AS conclusions to trilogy’s go, No Way Home is certainly quite satisfactory to watch, though begs the question of necessity. While it’s understandable that going out on a high is important, and that with Sony’s success with its animated film Into The Spider-Verse (2018) Marvel might want to get in on that cross-dimensional toybox, this multi-universal battle of legends, whilst visually spectacular and narratively well done, is unnecessary.

As a fan of these films, it is difficult to admit when there is a flaw. But No Way Home is one large flaw. It’s a fantastic film, but its success is built on the nostalgia of a generation that grew up with the villains of previous incarnations of Spider-Man Toby Maguire and Andrew Garfield. Had these previous Spider-Men movies flopped, I’m left to wonder what No Way Home would have looked like? Perhaps it might have continued to establish itself as a strong Spider-Man story that can stand on its own two feet without current Spider-Man Tom Holland standing on the shoulders of his much older predecessors.

True, Director Jon Watts has outdone himself this time as from the get-go we’re rushed through the media frenzy of the aftermath of Far From Home (2019) and how Peter Parker goes from being a hero with no fear to a hero with a lot to lose. His education, his friendships, even being Spider-Man are all affected by Mysterio’s dying lie in the previous film.

It’s certainly interesting to see a world in which Peter Parker and Spider-Man are known as one and the same, and we see for the first time why Peter Parker’s identity is kept so secret. When everyone knows where a superhero lives, whom he loves, who his friends are, his life, and the lives of those around him, are affected in all sorts of ways.

Spider-Man’s faced a lot of villains during his short time thus far in the Marvel Cinematic Universe (MCU) – Thanos, Vulture, Mysterio. But the people? They’re not an enemy he can web up and punch. This is Spider-Man as we’ve never seen him before – exposed and desperate. And what comes out of that desperation?

As you might already know from promotional materials, in desperation Peter seeks out Dr Strange, the latest in a line of guiding figures to help Peter. Peter asks Strange to perform a spell to make everyone forget Mysterio outed him as Spider-Man. Strange, more than happy to do so, reveals that the spell will cause everyone to forget that PETER is Spider-Man. This includes his girlfriend, best friend, aunt, and pretty much everyone who ever met him.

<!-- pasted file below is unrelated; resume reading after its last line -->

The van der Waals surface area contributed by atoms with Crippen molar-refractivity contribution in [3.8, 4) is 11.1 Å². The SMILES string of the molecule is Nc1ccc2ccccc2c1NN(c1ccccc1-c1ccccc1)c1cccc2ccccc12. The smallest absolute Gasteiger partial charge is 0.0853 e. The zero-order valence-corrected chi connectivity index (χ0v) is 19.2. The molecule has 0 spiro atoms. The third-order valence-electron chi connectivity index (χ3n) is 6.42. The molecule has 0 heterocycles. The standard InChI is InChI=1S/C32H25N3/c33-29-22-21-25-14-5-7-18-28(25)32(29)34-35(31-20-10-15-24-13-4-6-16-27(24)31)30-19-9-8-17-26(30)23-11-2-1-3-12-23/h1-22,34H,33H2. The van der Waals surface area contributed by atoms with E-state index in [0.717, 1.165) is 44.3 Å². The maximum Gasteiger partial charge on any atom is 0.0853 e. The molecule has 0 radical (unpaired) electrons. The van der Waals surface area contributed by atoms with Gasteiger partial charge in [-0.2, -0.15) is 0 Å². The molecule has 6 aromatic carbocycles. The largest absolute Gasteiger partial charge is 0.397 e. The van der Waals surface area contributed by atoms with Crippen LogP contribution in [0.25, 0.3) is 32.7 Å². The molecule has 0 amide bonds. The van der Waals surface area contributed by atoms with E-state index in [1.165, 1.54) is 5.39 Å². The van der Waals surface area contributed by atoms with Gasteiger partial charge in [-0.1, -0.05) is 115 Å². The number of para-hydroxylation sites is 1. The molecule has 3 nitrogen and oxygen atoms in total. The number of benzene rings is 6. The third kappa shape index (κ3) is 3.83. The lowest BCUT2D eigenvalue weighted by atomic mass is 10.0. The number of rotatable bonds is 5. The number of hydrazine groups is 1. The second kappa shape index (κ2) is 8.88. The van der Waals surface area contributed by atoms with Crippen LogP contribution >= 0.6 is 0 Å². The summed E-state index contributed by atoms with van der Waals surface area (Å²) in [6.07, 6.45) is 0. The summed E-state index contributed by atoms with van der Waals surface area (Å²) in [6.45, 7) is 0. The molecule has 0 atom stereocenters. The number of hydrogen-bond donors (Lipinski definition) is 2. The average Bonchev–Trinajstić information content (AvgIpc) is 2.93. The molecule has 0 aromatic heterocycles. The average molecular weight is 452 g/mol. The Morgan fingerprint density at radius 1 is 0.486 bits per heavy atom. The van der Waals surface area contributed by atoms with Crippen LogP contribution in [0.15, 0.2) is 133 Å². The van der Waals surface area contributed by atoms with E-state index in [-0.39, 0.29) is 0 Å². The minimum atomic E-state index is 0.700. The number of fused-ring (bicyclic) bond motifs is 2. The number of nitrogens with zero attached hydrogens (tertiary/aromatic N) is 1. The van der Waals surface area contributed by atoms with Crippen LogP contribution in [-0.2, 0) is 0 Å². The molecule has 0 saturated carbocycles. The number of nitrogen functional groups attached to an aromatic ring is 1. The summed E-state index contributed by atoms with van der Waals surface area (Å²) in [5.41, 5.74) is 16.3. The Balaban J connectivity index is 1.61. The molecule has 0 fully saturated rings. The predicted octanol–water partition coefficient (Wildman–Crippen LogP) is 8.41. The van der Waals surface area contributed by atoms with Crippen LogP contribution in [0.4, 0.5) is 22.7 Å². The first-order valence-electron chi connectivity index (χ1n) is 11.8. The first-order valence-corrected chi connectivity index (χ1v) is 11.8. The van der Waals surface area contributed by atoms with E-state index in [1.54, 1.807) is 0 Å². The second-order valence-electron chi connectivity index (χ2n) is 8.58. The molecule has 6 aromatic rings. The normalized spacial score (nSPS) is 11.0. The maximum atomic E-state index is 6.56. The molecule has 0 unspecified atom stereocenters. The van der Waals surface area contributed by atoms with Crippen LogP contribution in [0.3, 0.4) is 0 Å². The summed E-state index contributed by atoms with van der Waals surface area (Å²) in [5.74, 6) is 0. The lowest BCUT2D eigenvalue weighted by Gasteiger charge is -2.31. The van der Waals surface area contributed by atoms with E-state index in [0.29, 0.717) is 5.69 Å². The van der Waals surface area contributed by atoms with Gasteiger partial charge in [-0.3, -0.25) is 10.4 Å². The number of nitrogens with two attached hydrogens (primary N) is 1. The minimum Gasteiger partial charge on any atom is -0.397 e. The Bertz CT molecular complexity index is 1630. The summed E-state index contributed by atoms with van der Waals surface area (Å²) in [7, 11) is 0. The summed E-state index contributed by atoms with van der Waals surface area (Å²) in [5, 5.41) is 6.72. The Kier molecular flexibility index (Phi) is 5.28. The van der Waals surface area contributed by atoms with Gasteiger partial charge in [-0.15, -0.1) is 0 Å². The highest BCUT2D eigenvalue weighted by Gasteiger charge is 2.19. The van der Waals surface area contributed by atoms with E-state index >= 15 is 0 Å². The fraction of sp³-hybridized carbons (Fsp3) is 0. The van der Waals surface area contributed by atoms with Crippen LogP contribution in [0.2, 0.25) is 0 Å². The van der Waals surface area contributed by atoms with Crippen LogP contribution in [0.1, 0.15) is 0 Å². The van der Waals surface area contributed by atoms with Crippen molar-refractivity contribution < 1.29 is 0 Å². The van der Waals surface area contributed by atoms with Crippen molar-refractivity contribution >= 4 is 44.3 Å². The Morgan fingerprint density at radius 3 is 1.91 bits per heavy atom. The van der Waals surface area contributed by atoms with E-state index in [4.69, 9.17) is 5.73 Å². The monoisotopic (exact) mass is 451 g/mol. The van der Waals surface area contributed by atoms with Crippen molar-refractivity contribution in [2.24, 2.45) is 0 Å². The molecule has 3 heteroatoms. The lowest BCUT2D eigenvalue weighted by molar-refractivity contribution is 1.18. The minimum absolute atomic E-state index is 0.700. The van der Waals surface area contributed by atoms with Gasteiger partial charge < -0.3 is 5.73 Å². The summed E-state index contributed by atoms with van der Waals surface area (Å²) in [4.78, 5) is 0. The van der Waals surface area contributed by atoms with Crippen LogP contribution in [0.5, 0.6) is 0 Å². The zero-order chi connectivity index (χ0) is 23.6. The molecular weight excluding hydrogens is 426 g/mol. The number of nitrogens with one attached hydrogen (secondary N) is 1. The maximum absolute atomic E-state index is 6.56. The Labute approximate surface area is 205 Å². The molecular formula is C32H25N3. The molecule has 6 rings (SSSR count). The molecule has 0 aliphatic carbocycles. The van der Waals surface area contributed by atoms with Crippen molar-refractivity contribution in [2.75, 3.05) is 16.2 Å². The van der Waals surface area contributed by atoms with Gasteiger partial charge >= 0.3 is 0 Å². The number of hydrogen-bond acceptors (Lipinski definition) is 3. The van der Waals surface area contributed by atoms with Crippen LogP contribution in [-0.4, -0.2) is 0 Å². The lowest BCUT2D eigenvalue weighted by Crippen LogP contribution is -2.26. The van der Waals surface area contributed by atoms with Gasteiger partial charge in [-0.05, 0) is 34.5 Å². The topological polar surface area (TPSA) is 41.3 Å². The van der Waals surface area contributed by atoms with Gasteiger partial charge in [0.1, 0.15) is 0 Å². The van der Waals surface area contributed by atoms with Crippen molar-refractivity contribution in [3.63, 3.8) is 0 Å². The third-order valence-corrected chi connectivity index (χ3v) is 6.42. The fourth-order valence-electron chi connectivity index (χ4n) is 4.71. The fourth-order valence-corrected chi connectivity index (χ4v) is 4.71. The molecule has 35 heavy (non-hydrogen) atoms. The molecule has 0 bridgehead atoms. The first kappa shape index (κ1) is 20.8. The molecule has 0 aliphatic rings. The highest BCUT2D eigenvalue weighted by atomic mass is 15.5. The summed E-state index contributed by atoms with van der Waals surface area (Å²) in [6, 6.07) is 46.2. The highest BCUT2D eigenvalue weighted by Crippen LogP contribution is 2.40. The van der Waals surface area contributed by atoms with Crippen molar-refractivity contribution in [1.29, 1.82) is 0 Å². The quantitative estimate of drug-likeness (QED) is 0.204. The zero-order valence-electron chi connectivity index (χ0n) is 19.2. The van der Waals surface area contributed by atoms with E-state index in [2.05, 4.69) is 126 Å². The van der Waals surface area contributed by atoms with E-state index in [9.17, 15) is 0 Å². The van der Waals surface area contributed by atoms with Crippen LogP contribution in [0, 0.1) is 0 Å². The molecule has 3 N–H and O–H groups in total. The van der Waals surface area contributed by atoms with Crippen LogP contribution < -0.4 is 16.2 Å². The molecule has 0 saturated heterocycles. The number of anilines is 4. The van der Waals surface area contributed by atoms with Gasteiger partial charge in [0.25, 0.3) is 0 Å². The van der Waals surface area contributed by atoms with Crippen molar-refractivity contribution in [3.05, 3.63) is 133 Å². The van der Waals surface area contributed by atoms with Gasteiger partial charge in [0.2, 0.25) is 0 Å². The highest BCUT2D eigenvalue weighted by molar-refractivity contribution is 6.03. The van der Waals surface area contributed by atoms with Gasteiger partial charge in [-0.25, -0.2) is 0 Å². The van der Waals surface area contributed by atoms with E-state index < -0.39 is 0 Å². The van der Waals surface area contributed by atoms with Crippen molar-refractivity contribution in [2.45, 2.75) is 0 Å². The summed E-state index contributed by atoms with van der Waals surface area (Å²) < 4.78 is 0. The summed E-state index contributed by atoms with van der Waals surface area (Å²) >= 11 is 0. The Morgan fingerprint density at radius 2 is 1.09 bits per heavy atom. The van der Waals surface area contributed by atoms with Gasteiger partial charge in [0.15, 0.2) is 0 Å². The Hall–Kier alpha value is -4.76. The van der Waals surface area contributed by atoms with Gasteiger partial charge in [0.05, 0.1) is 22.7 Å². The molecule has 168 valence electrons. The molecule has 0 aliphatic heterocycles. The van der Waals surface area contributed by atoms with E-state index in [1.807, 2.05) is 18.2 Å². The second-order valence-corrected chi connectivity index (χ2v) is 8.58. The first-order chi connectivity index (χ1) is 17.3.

Parker has gone through several growths as a character since his first appearance in Captain America Civil War (2016), from child playing hero to hero learning what it means to be an Avenger, this movie does not move forward Parker’s character in any way.

Perhaps this might make sense if this was to be his final appearance, a reason why Spider-Man becomes less of a presence in the MCU. However, we now know that a second trilogy is already underway with Holland set to reprise his role. The only other purpose this film might serve is further establishing the multiverse and setting up the plot to Dr Strange And The Multiverse of Madness set to release in May 2022 (if Covid doesn’t pull another fast one).

That this is not the last Holland film leaves me hopeful that the next chapter in Spider-Man’s story will take a different direction back on the path already paved by Watts. Despite its flaws I shall recall this film with some fondness. It is much perhaps like upgrading an iPhone within a year between models. It’s unnecessary, but the appreciation for the newer features and the sleeker look leaves you with a pleasant recollection, with the downside of a much lighter wallet and later reflections of wondering why you made that purchase at all.

Naturally, in this film, Strange’s spell goes wrong, and, instead of living in a world where he is once again anonymous, Peter faces the worst sort of enemies – ones he could never see coming, strangers to him, but more than familiar to a fanbase that’s been waiting nigh on two decades to see these actors reprise their roles. 

Whilst it is a joy to see Alfred Malino and Willem DeFoe return after so many years, the film does feel somewhat like a Spider-Verse knock off and not nearly as good. Whilst Spider-Verse took on Miles Morales’ story and the question of what exactly makes a ‘Spider-Man’, No Way Home doesn’t do much for the characters that have already existed in the MCU.

Spider-Man has always been out of his league when fighting his enemies. While he may be a web-slinging acrobatic badass with quick wit and Stark tech armouring him up, his enemies have always had the experience of being older and wiser. Vulture was smart, ambitious and willing to do anything to keep his family afloat. Mysterio was patient, precise and a master of illusions and cast his greatest one after his own demise – Peter Parker, not him, was the man who launched the drone attacks.

Far from the greatest entry, it is not the worst movie within the MCU nor the worst Spider-Man movie out there. It’s fun viewing, one that will please fans who’ve been around the last twenty years and is a delightful adventure worth revisiting.

Though for the future of the franchise, I hope it is not nostalgia for the Garfield/Maguire days that makes up the plot for the next adventure of the famed web-slinger. But that’s a few years away at least!

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